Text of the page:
It was actually the second time in the series Mason had been disappointed. He had been hoping the second game wouldn't end as soon as it did.
"It had gotten to be so ridiculous," he explained. "I think if we had played 20 more minutes, we would have played until the sun came up. And I really kind of thought that would have been kind of cool. I mean, once you've gotten that far, what the heck? Why not really do it up right?"
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Sometime after 3 a.m., manager Jim Fregosi's wife, Joni, woke up and realized her husband wasn't home. Concerned, she called the clubhouse and was told that he couldn't come to the phone because he was in the dugout and the game was still going on.
She didn't fully believe it until she turned on the television to see for herself.
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Everybody remembers that part of the mystique of the game was that as the night dragged on, the crowd actually started getting bigger. As the bars closed, people realized the Phillies were playing and came down to the park. And that just played into the rabble-rousing persona that this team embraced. Fregosi, 51 at the time, joked afterwards that it was past his bedtime. Others looked at it differently.
"No matter what happened, I figured there was no way that '93 team could lose a game starting at 1:30. That was really the peak of our evening. That was when we were at our best. So I kind of figured we had that one in the bag," said reliever Larry Andersen, now the Phillies' radio analyst.
"The stadium was emptying out, and then all of a sudden the crowd was getting bigger. You could hear everybody. It kind of took me back to a pick-up high school game to where you were just out there having fun. It was hard to put yourself in a position of [thinking] that this was a real big league game. But it was. Everybody knew it. But it just had more of a playful feel to it," he said. "There's not really a way to describe it."
Added first baseman John Kruk, now an ESPN analyst: "We knew we had the advantage. One, two, three in the morning, we were in our prime. The Padres team back then, they had a lot of guys who went to church a lot. They were done."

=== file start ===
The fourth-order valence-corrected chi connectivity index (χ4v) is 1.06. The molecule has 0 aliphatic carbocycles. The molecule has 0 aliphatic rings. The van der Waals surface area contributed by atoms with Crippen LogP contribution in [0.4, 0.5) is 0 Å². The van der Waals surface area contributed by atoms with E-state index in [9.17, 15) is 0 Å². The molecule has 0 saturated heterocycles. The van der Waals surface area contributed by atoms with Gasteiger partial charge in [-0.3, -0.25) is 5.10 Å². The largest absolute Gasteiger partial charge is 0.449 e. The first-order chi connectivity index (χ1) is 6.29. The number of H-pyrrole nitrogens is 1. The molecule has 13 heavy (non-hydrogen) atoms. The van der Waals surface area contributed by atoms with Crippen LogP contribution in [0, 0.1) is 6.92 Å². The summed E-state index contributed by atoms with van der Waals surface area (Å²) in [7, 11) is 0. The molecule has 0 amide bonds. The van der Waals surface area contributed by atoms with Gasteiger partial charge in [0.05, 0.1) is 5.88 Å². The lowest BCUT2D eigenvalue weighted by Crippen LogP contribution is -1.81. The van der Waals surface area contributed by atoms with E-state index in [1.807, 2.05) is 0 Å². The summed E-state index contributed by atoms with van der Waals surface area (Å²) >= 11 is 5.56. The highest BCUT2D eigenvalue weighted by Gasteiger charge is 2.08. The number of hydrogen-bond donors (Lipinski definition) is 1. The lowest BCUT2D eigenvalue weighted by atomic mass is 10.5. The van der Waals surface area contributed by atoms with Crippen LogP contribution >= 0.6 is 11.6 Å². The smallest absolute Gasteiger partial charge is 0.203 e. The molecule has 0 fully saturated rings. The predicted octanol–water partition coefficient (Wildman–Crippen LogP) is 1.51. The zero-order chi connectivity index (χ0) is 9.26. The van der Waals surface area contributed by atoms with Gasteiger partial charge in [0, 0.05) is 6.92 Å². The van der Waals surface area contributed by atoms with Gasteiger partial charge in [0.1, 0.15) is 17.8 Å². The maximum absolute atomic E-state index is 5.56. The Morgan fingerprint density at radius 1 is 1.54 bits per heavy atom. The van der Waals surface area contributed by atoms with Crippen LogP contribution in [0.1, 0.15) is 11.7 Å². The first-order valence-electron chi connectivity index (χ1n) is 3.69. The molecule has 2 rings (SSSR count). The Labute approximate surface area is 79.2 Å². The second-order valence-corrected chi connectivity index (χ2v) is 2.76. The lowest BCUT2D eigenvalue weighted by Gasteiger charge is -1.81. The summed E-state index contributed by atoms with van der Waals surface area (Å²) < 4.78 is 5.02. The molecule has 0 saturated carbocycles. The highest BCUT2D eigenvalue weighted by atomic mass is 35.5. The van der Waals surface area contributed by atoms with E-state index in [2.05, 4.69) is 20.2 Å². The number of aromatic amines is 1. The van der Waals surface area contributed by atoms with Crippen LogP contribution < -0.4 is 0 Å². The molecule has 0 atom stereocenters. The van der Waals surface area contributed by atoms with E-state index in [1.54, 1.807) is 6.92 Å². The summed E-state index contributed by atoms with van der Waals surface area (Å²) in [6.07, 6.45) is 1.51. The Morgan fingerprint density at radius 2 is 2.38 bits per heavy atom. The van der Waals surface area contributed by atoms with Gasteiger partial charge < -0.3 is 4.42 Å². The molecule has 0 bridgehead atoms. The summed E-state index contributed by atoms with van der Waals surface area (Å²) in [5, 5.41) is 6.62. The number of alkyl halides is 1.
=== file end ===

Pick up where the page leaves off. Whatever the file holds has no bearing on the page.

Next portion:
The Phillies trailed 5-0 going into the bottom of the fourth. They came back to tie the score in the bottom of the eighth after Andersen pitched a scoreless top of the inning and missed a chance to win in regulation when pitcher Tommy Greene, in as a pinch-runner, was thrown out at the plate trying to score on a wild pitch.
"Pitching at that hour was odd," Andersen said. "But 3 o'clock was probably when I felt I was the greatest pitcher that ever lived. It was much easier to convince myself of that at that hour of the night."
The fans who were there at the end chanted for a curtain call from Williams, who pitched two innings of shutout relief to get the win. After a few minutes, Wild Thing came out and waved his cap.
"I stayed because I had to," he said at the time, adding that his family was in town but left after the first game and that his father went to sleep in his truck in the parking lot. "I do some of my best work at 4:30 in the morning."
The Phillies said they offered to postpone the second game until the following day but that the umpires, who had the final call, were determined to play. That led to a rules change, limiting how late a game can start.
Said Dewitt Hobbs, the 73-year-old security guard in the visitors' clubhouse: "It's been 50 years since I stayed out all night."
The Phillies' leadoff hitter for Game 2 was Ruben Amaro Jr., now the team's general manager.
"My memories are of people coming back from the bars. I think they came from the bars. They came from somewhere. Fairly inebriated," he said. "But being right over the dugouts and screaming and really getting into it. It was kind of bizarre. Kind of surreal. But it was neat running out there and high-fiving everybody after the game. It was hilarious, but that's the kind of stuff that makes baseball so amazing."
But there haven't been many days -- and nights -- of baseball that were more amazing than this one.
Paul Hagen is a reporter for MLB.com.